Vocalabs Newsletter: Quality Times

Issue
77

Survey Design and Interpretation

In This Issue


8 Rules for Writing a Not-Awful Survey

Writing a good survey isn't hard, but there are some gotchas if you've never done it before. Here are a few rules of thumb to help avoid the biggest mistakes:

  1. Keep the survey short:
    • Phone interviews should be under 5 minutes
    • Online surveys should fit on a single screen without scrolling
    • IVR surveys should be 5 questions or fewer
  2. Keep the questions short and use simple language. Avoid jargon or brand names, since there's a good chance customers won't recognize them.
  3. Always begin by asking the customer to rate the company as a whole, even if that's not what the survey is about. This gives customers who have a problem with the company a chance to get it off their chest so they won't penalize the representative.
  4. Put the most important questions (usually your tracking metrics) near the beginning. That way they are less likely to be biased by other questions and more likely to be answered.
  5. Be as consistent as possible with your rating scale. For example, don't switch from a 0-10 scale to a 1-5 scale.
  6. In the U.S., it's conventional for higher numbers to be better. Don't make "1" best and "10" worst as it's likely to confuse people. (This rule may differ in other cultures).
  7. Always have at least one free response question.
  8. Plan on making regular changes to the survey. You won't get it perfect the first try.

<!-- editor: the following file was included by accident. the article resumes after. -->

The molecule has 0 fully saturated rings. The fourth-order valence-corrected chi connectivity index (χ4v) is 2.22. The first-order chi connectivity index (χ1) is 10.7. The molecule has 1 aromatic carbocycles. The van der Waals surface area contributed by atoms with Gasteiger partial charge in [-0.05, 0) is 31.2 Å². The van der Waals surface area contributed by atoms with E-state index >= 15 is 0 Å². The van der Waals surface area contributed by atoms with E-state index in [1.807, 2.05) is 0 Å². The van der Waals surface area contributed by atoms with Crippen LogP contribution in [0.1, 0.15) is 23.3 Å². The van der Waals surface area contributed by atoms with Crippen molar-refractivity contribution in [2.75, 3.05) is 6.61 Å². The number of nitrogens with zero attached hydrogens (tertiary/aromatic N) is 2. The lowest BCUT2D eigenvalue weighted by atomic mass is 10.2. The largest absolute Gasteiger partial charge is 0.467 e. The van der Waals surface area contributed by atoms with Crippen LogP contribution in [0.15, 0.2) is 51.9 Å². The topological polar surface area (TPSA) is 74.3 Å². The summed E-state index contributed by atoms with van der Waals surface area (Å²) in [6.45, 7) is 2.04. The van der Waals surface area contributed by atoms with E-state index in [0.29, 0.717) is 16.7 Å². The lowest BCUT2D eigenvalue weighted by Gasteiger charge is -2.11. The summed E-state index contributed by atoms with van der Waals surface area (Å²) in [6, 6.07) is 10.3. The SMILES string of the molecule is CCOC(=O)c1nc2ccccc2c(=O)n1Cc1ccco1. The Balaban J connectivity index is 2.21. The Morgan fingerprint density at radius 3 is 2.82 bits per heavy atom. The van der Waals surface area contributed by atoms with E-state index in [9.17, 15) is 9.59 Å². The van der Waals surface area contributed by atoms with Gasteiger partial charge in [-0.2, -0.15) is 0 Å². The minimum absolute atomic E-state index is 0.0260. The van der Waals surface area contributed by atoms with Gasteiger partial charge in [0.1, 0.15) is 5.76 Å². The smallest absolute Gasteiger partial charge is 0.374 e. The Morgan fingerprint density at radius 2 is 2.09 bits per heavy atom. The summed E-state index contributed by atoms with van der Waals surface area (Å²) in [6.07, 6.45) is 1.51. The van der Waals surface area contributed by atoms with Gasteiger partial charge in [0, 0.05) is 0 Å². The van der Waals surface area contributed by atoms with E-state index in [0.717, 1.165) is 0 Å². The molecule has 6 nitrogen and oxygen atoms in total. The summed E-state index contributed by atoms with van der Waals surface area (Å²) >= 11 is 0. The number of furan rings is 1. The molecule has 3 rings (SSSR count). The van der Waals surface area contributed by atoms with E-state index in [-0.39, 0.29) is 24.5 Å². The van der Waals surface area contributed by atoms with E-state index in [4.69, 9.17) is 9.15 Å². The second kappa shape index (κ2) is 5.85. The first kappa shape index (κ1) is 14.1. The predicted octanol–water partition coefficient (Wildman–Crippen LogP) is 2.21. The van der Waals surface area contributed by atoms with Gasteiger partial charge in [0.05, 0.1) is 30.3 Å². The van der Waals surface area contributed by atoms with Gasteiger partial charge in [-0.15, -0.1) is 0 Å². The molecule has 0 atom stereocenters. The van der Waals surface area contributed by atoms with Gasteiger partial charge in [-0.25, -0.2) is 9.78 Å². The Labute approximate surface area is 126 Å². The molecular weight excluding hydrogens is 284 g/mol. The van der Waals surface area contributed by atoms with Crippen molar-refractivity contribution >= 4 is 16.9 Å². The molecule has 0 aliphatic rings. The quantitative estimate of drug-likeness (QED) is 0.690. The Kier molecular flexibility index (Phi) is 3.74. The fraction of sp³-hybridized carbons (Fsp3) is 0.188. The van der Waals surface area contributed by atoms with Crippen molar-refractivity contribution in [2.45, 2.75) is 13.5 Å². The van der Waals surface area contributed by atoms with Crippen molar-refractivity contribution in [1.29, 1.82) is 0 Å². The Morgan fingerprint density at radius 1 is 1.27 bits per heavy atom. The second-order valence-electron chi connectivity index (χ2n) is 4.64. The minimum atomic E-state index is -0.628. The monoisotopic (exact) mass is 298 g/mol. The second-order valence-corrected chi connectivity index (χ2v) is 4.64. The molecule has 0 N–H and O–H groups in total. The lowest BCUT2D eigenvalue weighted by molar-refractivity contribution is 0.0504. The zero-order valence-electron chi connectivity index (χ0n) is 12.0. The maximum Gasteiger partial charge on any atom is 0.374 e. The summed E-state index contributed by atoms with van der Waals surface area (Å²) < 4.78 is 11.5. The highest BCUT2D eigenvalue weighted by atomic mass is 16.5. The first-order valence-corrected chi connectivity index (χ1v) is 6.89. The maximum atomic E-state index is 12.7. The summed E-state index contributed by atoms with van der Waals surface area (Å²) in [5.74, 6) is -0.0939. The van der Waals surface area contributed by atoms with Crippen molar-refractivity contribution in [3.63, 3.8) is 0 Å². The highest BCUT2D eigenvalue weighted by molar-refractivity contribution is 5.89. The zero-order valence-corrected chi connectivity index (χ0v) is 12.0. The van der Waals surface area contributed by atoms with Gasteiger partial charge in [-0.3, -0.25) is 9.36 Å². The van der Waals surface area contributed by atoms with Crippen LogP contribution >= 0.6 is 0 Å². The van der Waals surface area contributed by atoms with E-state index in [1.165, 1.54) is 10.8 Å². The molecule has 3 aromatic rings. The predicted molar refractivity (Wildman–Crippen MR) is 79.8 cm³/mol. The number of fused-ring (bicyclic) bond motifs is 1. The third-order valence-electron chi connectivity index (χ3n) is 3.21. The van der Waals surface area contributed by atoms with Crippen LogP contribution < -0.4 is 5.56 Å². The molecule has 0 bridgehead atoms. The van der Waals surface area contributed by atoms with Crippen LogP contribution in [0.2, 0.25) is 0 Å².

Following these rules won't necessarily give you a great survey, but breaking these rules will almost always make it worse.


Customers Don't Give Points, They Take Them Away

What does "Very Satisfied" mean? Does it mean "Outstanding job, above and beyond expectations?" or does it mean "I don't have any complaints?"

Many people who receive customer feedback think it means the former. But in most cases, the data suggests that it actually means the latter. In other words, if a customer gives you the top score in a survey, often times it just means you did your job.

Case in point: for one of our clients, we are following up on one of the core satisfaction questions by asking the customer to explain the reason for his or her rating. Because this is an interview format, we are getting a response over 90% of the time.

When the customer gave the top rating, "Very Satisfied," 99% of the reasons given are positive (and the small number of negative comments were mostly about unrelated things). This isn't surprising.

But when the customer gave anything other than that top score, even the mostly-OK-sounding "Somewhat Satisfied," 96% of the reasons the customers gave for their rating are negative.

In other words: If the customer didn't give the best possible score, there was almost always a specific complaint.

We see a similar pattern in most questions where we ask the customer to rate the company or the interaction. Another client which is using a 0-10 point "recommendation" question (aka "Net Promoter"), we see over half the people who gave an 8 out of 10 had some specific complaint (and nearly everyone who gave 6 or below had a complaint).

The notion that the middle point on the scale is somehow "neutral" (even if we call it "Neutral") is simply not consistent with how people really answer these kinds of questions.

Instead, most people start near the top of the scale and mark you down for specific reasons. If the customer has nothing to complain about, you get something at or near the best possible score.

So in most cases, customers don't give you a better rating for better service and a worse rating for worse service. Instead, they give you a good rating and take away points for things you did wrong.

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